Tuesday, May 26, 2020
Nation’s First Hemp Conference Convenes in Ketchum
Idaho Basecamp on Trail Creek Summit boasted the first public building made of hemp in Idaho.
Sunday, October 27, 2019


 “Do you smoke that?”

 “Nope. We’re building a house. We’re not smoking anything.”

 Hempsters, as in ‘hipster,’ gathered at the Argyros Performing Arts Center in Ketchum on Thursday for the first-ever U.S. Hemp Building Summit.

The Argyros served as Ground Zero for the first hemp conference in the United States this week. PHOTO: Dayle Ohlau

 The summit, organized by Ketchum Hempitecture founder Mattie Mead, was all about a fiber that produces superb paper, along with construction materials that are lighter and stronger than lumber.

 And it attracted 250 hemp builders, architects, engineers and others interested in green building from the across the United States, as well as six countries including the United Kingdom and Ukraine.

 In December 2018 the latest version of the Farm Bill passed Congress removing hemp from the Controlled Substances Act and paving the way for the wholly legal cultivation, possession, sale and distribution of the hemp plant. But not in Idaho. At least, not yet.

 As reported in the Idaho Statesman earlier this year, the Idaho Legislature in the previous session killed the bill even though many Idahoans including lawmakers, farmers, and the general public demanded the bill be passed to benefit the state’s agriculture industry. The Idaho Senate did later amend the bill stating their “intent” to legalize hemp in time for the 2020 growing season. But, at the moment, hemp remains illegal in Idaho.

 That’s the reason hemp promoters like Mead along with members of the US Hemp Building Association (USHBA) chose Ketchum for the first summit.

 “As awareness spreads and engineers learn about the potential of hempcrete (hemp and lime), many of the barriers to building with hemp are likely to subside,” said Mead.

 Mead considers his Ketchum business to be a public benefit corporation, creating healthy energy efficient habitats both indoors and out through the sequestration of carbon dioxide: “We believe that buildings made from the earth can increase our enjoyment of the world around us and will allow us to live for nature while remaining conscious of the impact we have on it.”

 The first and current USHBA president Bob Escher, of Escher Design, said that he believes “without question it is the small group of hemp activists and builders across the globe who decades ago created the cottage industry of hempcrete building that exists today.”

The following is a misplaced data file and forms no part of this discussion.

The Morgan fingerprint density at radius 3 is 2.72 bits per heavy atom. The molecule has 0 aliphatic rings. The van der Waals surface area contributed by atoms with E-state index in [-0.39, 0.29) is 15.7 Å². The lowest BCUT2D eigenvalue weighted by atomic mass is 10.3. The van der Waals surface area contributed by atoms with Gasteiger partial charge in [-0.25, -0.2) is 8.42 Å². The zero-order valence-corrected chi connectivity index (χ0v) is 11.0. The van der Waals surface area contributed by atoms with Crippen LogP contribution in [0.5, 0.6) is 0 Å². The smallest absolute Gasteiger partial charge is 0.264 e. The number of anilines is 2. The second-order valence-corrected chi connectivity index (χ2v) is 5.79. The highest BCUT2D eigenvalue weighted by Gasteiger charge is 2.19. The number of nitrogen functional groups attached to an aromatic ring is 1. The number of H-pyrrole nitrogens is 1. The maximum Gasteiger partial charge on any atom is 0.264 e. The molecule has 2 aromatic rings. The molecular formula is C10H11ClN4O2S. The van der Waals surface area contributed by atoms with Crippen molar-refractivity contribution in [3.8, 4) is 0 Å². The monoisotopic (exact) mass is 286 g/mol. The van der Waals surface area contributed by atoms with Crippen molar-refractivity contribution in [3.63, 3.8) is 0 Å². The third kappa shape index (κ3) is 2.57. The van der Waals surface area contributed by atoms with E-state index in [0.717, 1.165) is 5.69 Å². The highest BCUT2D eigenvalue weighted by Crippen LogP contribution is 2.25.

Ketchum resident and Idaho Base Camp founder Mat Gershater added that one of his Base Camp buildings is the first public hemp building in the United States. Gershater described his camp as a “lab for national hemp building” and encouraged attendees to visit a hemp structure to “experience the next generation of building.”

 The underlying theme at the summit is that as a species “we don’t have a lot of time.” Builders “should focus on using sustainable materials and educate and motivate consumers to use these materials in their homes,” said Escher: “The U.S. is way behind at this point, but once all the legal, social and building code issues are worked out, the U.S. will catch up very quickly.”

 International Hemp Building Association (IHBA) pioneer and director Steve Allin stressed the need for immediate change: “Changing the way we choose materials, changing the way we think about using the building and how we design it—the systems we use during construction and the utilities installed within.”

 As the summit ended, he recommended three books for everyone to read in the face of  immediate climate disruption:

      The Uninhabitable Earth/Life After Warming, but David Wallace-Wells

  1. Drawdown/The Most Comprehensive Plan Ever Proposed to Reverse Global Warming, by Paul Hawken
  2. The Transition Handbook/From Oil Dependency to Local Resilience, by Rob Hopkins

 Escher encouraged summit attendees to educate themselves about hemp and hempcrete, to learn how to integrate hemp-based products into their building methods, to bring awareness to the hemp growing industry and to stay positive and passionate about building ‘green’ in Idaho.

 Editor’s Note: Dayle Ohlau also is the general manager of KDPI Community Radio.



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